What steroids are used in ophthalmology?

Triamcynolon is a derivative of prednizolon. Triamcinolone has strong anti-inflammatory and anti-swelling action and blocks the process of cell division. In ophthalmology, it was among the first medicines to be administrated directly into the eye. It is administrated into the eye “off label” (for an unapproved route of administration), because it is registered as a medicine to be administrated intramuscularly. It is a very cheap and effective medicine. Its effects in the eye can last for about 4-6 months. Following this period, treatment usually has to be repeated. Triamcinolone is administrated into the eye in the form of suspension, so dark floaters may appear in the visual field during the first days after the injection. They disappear after a few days.

Ozurdex  is a derivate of dexamethazon. It is an implant designed especially to be injected into the eye. It looks like a piece of white pencil load. Unlike Triamcinolone, it does not cause floaters in the visual field after the injection. Its effects in the eye can last for about 4-6 months.

Illuvien  is another implant with steroid medicine registered to inject into the eye. It has been originally created for patients with uveitis, but it can also be used to treat diabetic macular oedema. Its effects in the eye can lasts even up to 2 years! That is why it is very convenient in application. In Poland it is barely used.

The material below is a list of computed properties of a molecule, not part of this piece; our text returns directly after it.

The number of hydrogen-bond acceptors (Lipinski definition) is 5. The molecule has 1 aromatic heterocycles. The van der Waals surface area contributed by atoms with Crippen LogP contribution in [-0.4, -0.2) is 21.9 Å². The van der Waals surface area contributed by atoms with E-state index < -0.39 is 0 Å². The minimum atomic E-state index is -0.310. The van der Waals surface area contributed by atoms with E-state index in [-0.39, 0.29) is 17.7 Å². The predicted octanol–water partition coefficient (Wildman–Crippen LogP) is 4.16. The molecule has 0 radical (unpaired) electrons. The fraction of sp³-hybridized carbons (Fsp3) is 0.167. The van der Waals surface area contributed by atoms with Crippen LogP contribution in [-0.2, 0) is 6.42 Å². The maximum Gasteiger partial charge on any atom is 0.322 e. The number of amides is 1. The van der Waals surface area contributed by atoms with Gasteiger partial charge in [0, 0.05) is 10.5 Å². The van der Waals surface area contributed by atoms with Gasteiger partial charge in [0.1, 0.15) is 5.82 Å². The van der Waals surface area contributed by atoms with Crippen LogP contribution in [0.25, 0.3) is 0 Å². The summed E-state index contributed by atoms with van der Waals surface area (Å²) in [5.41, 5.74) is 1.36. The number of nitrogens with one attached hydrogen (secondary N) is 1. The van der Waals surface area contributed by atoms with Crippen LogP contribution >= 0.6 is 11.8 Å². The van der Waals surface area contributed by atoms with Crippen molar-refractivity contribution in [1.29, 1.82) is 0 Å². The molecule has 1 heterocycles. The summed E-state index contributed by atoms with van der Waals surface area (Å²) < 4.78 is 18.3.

How does injection proceed?

Before the injection is performed, anaesthetic eye-drops or gel are administrated into the eye, depending on the preferences of the surgeon or the patient. The eye must be disinfected so that no bacteria are introduced into the eye during the injection. Then, the injection is performed. The surgeon performs it into a safe place in the eye, so that no eye structures get damaged.

Are intraocular injections safe? Are there any complications related to intraocular injections?

Intraocular injections are a safe procedure. They usually have little complications that can be divided into the local ones and the systemic ones. Local complications do not vary, because they are a consequence of introducing a needle inside the eye. They may include: subconjunctival haemorrhage (red eye), eye pinching, eye stinging, foreign-body sensation or seeing black spots. These symptoms are not dangerous. They regress after a few days. Attention should be given to the dry eye syndrome – a symptom that often occurs as a result of a long-term treatment. If injections, disinfection and anaesthesia procedures are repeated frequently, the eye may be irritated, thus becoming permanently sensitive to light and wind. Pinching and stinging may also be experienced. Unfortunately, patients who are treated with this method have to be prepared for those events. However, there are ways to deal with them, for example, using moisturizing eye-drops (ideally without preservatives), such as Hylocomod, Hyloparin, Hyal-eye, Thealoz Duo, Systane, Cornegel, among others.